FTC Calls Wireless Phone Bill Cramming a Significant Consumer Problem

In Comment to FCC, Agency Says Wireless Customers Should Be Given the Option to Block All Third-Party Charges

For Release

In response to a request by the Federal Communications Commission for comment, the Federal Trade Commission said that the “cramming” of unauthorized charges on wireless phone bills poses a serious problem for American consumers. The FTC said in its comment that wireless providers should be required to give customers the option to block all third-party charges from their bills.

The FTC has extensive experience protecting consumers against the cramming of unauthorized charges on their landline telephone bills through aggressive law enforcement actions, and has advocated for reforms to eliminate landline cramming.  With regard to wireless cramming, the comment notes, in the past few years the FTC and FCC have reviewed thousands of complaints about unauthorized third-party charges on wireless bills.  The number of reported complaints undoubtedly understates the full extent of wireless cramming by a substantial amount.

“Mobile cramming is likely to continue to grow as cramming schemes expand beyond the landline platform and mobile phones are more commonly used for payments,” the comment states. 

Many of the complaints involve recurring charges of just under $10 a month for “premium services” that provide trivia or horoscope information by text message to a consumer’s phone, the comment states.  Consumers often report receiving a text message informing them of a subscription to a service of which they have never heard and that they never requested.

The comment states that it would be premature to recommend a ban or default blocking of third-party billing as it did for landline phone bills in a separate comment to the FCC in October of last year.  In contrast to landline third-party billing, which has been used almost exclusively by scam artists, the mobile billing platform has been used for some legitimate charitable activity; it also is a potential platform for consumers to fund mobile payments by placing those payments on their wireless bills, the comment states.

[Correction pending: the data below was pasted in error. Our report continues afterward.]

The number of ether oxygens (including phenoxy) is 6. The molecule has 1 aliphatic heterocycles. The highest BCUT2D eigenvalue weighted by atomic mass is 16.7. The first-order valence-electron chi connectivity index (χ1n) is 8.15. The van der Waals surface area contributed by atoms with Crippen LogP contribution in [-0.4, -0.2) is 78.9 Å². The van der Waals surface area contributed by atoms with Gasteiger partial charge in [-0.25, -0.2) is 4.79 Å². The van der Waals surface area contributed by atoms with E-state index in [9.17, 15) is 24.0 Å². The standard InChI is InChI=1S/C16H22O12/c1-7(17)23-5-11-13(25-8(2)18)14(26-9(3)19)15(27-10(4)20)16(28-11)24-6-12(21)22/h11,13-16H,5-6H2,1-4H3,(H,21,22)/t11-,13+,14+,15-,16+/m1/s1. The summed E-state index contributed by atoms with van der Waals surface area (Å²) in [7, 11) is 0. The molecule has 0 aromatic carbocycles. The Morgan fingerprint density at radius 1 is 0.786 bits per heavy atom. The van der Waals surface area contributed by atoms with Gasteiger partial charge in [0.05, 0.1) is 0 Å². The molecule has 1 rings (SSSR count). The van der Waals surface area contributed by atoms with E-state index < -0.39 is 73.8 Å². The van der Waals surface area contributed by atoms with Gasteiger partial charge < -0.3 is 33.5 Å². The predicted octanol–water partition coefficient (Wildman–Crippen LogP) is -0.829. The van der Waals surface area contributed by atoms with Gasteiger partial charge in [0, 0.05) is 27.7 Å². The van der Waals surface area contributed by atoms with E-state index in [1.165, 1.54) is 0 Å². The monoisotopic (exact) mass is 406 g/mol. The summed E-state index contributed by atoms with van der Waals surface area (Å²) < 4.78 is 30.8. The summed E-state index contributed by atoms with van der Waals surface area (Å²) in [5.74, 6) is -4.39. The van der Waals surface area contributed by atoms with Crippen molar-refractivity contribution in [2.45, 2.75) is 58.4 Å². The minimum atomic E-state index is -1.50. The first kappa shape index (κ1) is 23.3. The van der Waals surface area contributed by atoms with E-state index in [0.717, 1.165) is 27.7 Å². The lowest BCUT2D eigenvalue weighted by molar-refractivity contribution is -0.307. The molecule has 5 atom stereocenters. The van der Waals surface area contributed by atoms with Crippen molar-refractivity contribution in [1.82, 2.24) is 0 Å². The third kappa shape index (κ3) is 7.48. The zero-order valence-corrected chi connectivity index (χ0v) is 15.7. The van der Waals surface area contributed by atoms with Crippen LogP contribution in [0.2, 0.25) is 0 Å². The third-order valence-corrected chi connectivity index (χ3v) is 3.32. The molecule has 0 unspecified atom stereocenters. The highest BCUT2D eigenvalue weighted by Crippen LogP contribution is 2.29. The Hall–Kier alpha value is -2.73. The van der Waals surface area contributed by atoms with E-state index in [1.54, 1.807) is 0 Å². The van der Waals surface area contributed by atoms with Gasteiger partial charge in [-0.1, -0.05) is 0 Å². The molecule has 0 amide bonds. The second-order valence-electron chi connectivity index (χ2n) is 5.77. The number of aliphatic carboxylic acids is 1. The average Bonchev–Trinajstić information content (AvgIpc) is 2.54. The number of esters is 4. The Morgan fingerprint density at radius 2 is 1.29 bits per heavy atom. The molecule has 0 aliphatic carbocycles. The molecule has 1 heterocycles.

However, it is unclear whether industry best practices have been consistently followed or are effective in stopping mobile cramming, the comment states.  In light of the significant number of mobile cramming complaints received, the FTC believes that some basic consumer protections are needed in the mobile billing space.

“At a minimum, all wireless providers should offer their customers the ability to block all third-party charges.  Wireless providers should clearly and prominently inform their customers that third party charges may be placed on the consumers’ accounts and explain how to block such charges at the time accounts are established and when they are renewed.  And wireless providers should provide a clear and consistent process for customers to dispute suspicious charges placed on their accounts and obtain reimbursement.  The FTC believes that such measures should be mandated by law or regulation to ensure that consumers have baseline protections,” the comment states.

The Commission vote approving the comment and its submission to the FCC was 5-0.  It was submitted on July 20, 2012.

The Federal Trade Commission works for consumers to prevent fraudulent, deceptive, and unfair business practices and to provide information to help spot, stop, and avoid them. To file a complaint in English or Spanish, visit the FTC's online Complaint Assistant or call 1-877-FTC-HELP (1-877-382-4357). The FTC enters complaints into Consumer Sentinel, a secure, online database available to more than 2,000 civil and criminal law enforcement agencies in the U.S. and abroad. The FTC’s website provides free information on a variety of consumer topics.  Like the FTC on Facebook, follow us on Twitter, and subscribe to press releases for the latest FTC news and resources.

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